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SU M M E Ri

FROM brightening fields of ether fair dife: f clos'd, Child of the sun, refulgent: SUMMER comes, In pride of youth, and felt thro' nature's

depth : He comes attended by the sultry hours, And ever-fanning breezes, on his way; While, from his ardent look, the turning

SPRING Averts her blushful face ; and earth, and skies, All-smiling, to his hot dominion leaves. Hence, let me haste into the mid-wood

shade; . Where scarce a sún-beam wanders thro''the

gloom; And on the dark-green grass, beside the brink Of haunted stream, that by the roots of oak Rolls o'er the rocky channel, lie at large, And fing the glories of the circling year..

When now. no more th' alternate twins arc

fir'd; And Cancer reddens with the folar blaze, Short is the doubtful empire of the night; And soon, observant of approaching day, . The meek-ey'd morn appears, mother of dews, At first faint-gleaming in the dappled East:. Till far o'er ether foreads the widening glow; And, from before the lustre of her face, White break the clouds away. With quicken’d steps

Brown

Brown night retires. Young day pours in

apace, And opens all the lawny prospect wide. The dripping rock the mountain's misty top Swell on the fight, and brighten with the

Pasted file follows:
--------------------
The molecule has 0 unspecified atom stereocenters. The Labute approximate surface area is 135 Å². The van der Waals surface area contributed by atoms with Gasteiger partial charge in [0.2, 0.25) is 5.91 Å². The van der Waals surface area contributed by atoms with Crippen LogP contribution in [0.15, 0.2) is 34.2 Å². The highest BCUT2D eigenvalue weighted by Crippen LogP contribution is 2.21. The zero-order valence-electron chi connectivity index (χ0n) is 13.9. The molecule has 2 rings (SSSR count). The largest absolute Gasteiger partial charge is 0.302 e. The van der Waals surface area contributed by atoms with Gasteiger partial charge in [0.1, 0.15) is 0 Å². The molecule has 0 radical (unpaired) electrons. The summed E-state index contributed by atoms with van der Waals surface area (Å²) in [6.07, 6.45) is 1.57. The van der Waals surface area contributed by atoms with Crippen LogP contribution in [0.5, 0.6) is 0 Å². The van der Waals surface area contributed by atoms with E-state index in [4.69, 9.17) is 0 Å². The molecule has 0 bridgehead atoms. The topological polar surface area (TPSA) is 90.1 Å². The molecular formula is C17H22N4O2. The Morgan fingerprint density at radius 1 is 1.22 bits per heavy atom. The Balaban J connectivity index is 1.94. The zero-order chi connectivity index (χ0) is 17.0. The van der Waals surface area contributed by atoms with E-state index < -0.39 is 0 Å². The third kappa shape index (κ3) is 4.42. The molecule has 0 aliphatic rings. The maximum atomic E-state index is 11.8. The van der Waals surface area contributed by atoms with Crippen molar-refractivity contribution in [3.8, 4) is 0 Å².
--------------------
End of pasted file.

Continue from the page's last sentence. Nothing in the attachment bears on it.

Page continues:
dawn. Blue, thro' the dulk, the smoaking currents

Thine; And from the bladed field the fearful hare Limps, aukward :- while along the foreft-glade The wild deer trip, and, often turning, gaze At early passenger. Musick awakes, . . The native voice of undissembled joy ;. And thick around the woodland hymns arise. Rous’d by the cock, the soon-clad shepherd

leaves His mossy cottage, where with peace he dwells; And from the crowded fold, in order, drives His flock, to taste the verdue of the morn.

Now, flaming up the heavens, the potent

sun Melts into limpid air the high-rais'd clouds, And morning fogs, that hover'd round the : hills In party-colour'd bands; till wide unveil'd The face of nature shines, from where earth

seems, Far-stretch'd around, to meet the bending

sphere, Half in a blush of clustering roses loft, Dew-dropping coldness to the shade retires ; There, on the verdant turf, or flowery bed, By gelid founts and careless rills to muse: While tyrant heat, dispreading thro' the sky,

With rapid fway, his burning influence darts On man, and beast, and herb, and tepid • stream.

Who can unpitying see the flowry race, Shed by the morn, their new-flush'd bloom

relign, Before the parching beam ? So fade the fair, When fevers revel thro' their azure veins. But one, the lofty follower of the sun, Sad when he sets, shuts up her yellow leaves, Drooping all night; and, when he warm re

turns, Points her enamour'd bosom to his ray.

Home, from his morning talk, the swain . retreats ; His flock before him stepping to the fold : While the full-udder'd mother lows around The chearful cottage, then expecting food, The food of innocence, and health.!. The

daw, The rook and magpie, to the grey-grown

- oaks (That the calm village in their verdant arms, Sheltering, embrace) direct their lazy flight; Where on the mingling boughs they fit ema